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Dolphins' Great Csonka on Perfect Season, Pats

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Dolphins' Great Csonka on Perfect Season, Pats

Dolphins' Great Csonka on Perfect Season, Pats

Dolphins' Great Csonka on Perfect Season, Pats

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  • <iframe src="" width="100%" height="290" frameborder="0" scrolling="no" title="NPR embedded audio player">
  • Transcript

If the New England Patriots win Sunday, they will join the 1972 Miami Dolphins as the only unbeaten Super Bowl champions. Hall of Fame fullback Larry Csonka, a star of that Miami squad, reflects on gridiron excellence, past and present.


We're going to remember now the last perfect NFL season.


U: The clock is moving. They're not going to get a play off. Five seconds, four seconds, three seconds. The Dolphins have won Super Bowl VII, have completed the greatest season in NFL history, and that is going to be the end of the ball game as the Dolphins have won it by a score of 14-7.

INSKEEP: That was the call as the 1972 Miami Dolphins beat the Washington Redskins. They ended a perfect season 17-0. For 35 years that record has stood. One of the players who powered that season was Larry Csonka, who was then six-foot-three, 250 pounds, a fullback who rushed for more than 1,100 yards during that season. He's on the line from Lisbon, Ohio.

Welcome to the program.

M: Good to be here, Steve.

INSKEEP: So when you walk in and you're undefeated going into the Super Bowl, were you thinking about the Super Bowl or about the record of being undefeated?

M: Well, you've got to concentrate on the task at hand. And I think thinking about things in terms of seasons or in terms of history rather than in terms of the game plan, it can be very devastating in any Super Bowl, not alone one with a perfect season on the line.

INSKEEP: What did you do on the morning of that Super Bowl?

M: I don't recall.


M: I think we went to three Super Bowls and the mornings were pretty much the same always. Shula had a very - our head coach, Don Shula, had a very rigorous schedule, kept us busy. He never let us go for more than a couple of hours of free time without having to report somewhere or do something.

INSKEEP: Why was that?

M: To keep your mind on the game.

INSKEEP: You've got a bunch of guys who are professionals, of course, but they're in their mid-20s. They're young guys. They got a lot of energy. It must be hard even for the professionals to stay focused in this kind of situation.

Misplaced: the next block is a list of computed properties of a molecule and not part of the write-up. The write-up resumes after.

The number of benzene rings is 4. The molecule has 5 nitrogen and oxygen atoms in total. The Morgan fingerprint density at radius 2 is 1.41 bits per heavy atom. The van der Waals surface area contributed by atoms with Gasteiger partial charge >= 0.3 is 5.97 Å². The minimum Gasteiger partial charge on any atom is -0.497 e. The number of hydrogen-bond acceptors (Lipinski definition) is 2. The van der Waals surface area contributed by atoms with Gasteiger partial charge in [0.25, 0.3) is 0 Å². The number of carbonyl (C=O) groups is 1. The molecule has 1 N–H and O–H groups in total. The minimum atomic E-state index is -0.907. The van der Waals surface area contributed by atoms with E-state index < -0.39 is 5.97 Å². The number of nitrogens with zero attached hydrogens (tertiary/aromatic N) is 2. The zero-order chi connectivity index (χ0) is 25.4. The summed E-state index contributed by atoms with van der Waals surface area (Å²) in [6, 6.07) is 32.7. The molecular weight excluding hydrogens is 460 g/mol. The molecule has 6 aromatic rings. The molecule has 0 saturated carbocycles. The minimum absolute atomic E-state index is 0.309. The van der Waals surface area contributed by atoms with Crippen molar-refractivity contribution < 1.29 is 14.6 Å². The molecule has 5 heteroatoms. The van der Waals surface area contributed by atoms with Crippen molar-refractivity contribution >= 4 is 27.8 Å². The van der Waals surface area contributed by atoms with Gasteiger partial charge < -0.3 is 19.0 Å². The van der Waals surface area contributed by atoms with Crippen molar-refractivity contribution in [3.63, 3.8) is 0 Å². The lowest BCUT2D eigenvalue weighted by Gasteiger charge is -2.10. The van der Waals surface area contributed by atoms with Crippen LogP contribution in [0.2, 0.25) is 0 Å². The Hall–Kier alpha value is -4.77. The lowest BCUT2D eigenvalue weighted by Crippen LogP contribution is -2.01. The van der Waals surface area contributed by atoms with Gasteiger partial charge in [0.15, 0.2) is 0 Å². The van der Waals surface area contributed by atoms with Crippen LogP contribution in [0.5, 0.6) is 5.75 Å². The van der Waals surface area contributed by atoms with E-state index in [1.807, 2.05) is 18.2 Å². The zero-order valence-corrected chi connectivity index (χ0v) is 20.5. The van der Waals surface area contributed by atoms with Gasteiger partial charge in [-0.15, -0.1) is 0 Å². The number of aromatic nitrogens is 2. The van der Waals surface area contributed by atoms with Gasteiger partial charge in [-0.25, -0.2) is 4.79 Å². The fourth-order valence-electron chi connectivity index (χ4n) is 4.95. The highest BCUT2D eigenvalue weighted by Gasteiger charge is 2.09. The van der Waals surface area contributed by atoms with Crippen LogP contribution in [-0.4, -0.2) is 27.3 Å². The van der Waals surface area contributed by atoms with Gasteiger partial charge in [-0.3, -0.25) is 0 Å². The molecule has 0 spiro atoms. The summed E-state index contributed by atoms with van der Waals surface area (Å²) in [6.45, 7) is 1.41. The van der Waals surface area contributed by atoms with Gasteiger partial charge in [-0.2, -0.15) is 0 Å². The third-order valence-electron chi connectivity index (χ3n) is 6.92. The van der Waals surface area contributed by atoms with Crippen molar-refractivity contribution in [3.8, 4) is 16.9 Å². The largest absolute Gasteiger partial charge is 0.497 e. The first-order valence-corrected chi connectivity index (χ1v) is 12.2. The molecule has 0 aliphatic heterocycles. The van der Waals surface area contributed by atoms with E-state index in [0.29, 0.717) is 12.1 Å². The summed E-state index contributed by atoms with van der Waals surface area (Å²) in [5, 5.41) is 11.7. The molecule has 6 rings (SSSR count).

M: I think it's hard for anyone. It gets increasingly difficult with more and more people and more and more attention paid to it. You know, the Pats ought to be very proud of what they've accomplished just this far.

INSKEEP: Now, are you rooting against the Patriots this Sunday?

M: Let's put it this way, Steve. I'm not rooting for them. I'm rooting for the Giants because their head coach, Tommy Coughlin, was my half back in - at Syracuse my senior year. He never made an error, was super-intense, even in the meetings and the practices.

Years later, I saw a mirrored image of that when I met Don Shula, the head coach of the Dolphins, because he had the same kind of intensity.

INSKEEP: Well, now, your former coach, Don Shula, has said that if the Giants score an upset and prevent the Patriots from having a perfect season, he'll be jumping up and down.

M: Well, I think.


INSKEEP: Maybe he was joking.

M: You know, Steve, there's two fields of thought on that. Over the years, yes, I have to admit that I've done that. But sooner or later it's going to happen, and one of the announcers on TV the other day was quoted as saying this team, if they do this and complete the 19-0, they'll be the best team of ever. And I thought that's pretty shallow to jump on that.

It's not that you're competing with the past. You're competing with the competition now and then you compete with history.


M: How superior your team is will be judged by how long that record stands. But the game has changed so much, it's probably time for someone else to step forward, and that's what the Pats are doing.

INSKEEP: Did the perfect season change your life in some way?

M: Absolutely. And I didn't know it at the time. We probably didn't realize how unique it was for eight to 10 years after we did it. Then it became something that we really valued even more than when we actually accomplished it.

INSKEEP: What are you doing these days?

M: I hunt and fish for a living in Alaska. I spend eight months of the year in Alaska. Don't think football. In July, when everybody's in double sessions, I'm knee-deep in the Kenai River having a great time.

INSKEEP: Is there any comparison between challenging nature and challenging somebody on a football field?

M: A couple of times. A couple of close calls with some big brown bears that looked and smelled a lot like Dick Butkus to me, but you know, that's just a personal observation.


M: I'm friends with Dick now. I can kid with him. He's a great fellow.

INSKEEP: Where will you be on Sunday?

M: I'm going to drive down to Florida and watch it from the Florida house there along the water, and I like to go down there and watch the game in Florida.

INSKEEP: Have some people over?

M: Oh, I don't know how many people we'll have over. Maybe a couple of close friends. But I usually stay in touch with the '72 guys. I'll probably give a couple of them a call. Either way.

INSKEEP: Well, Larry Csonka, enjoy your weekend.

M: You too.

INSKEEP: Larry Csonka played fullback on the 1972 Miami Dolphins, the last team to finish a perfect season at the Super Bowl, which is a feat the New England Patriots hope to achieve against the New York Giants this Sunday in Super Bowl XLII.

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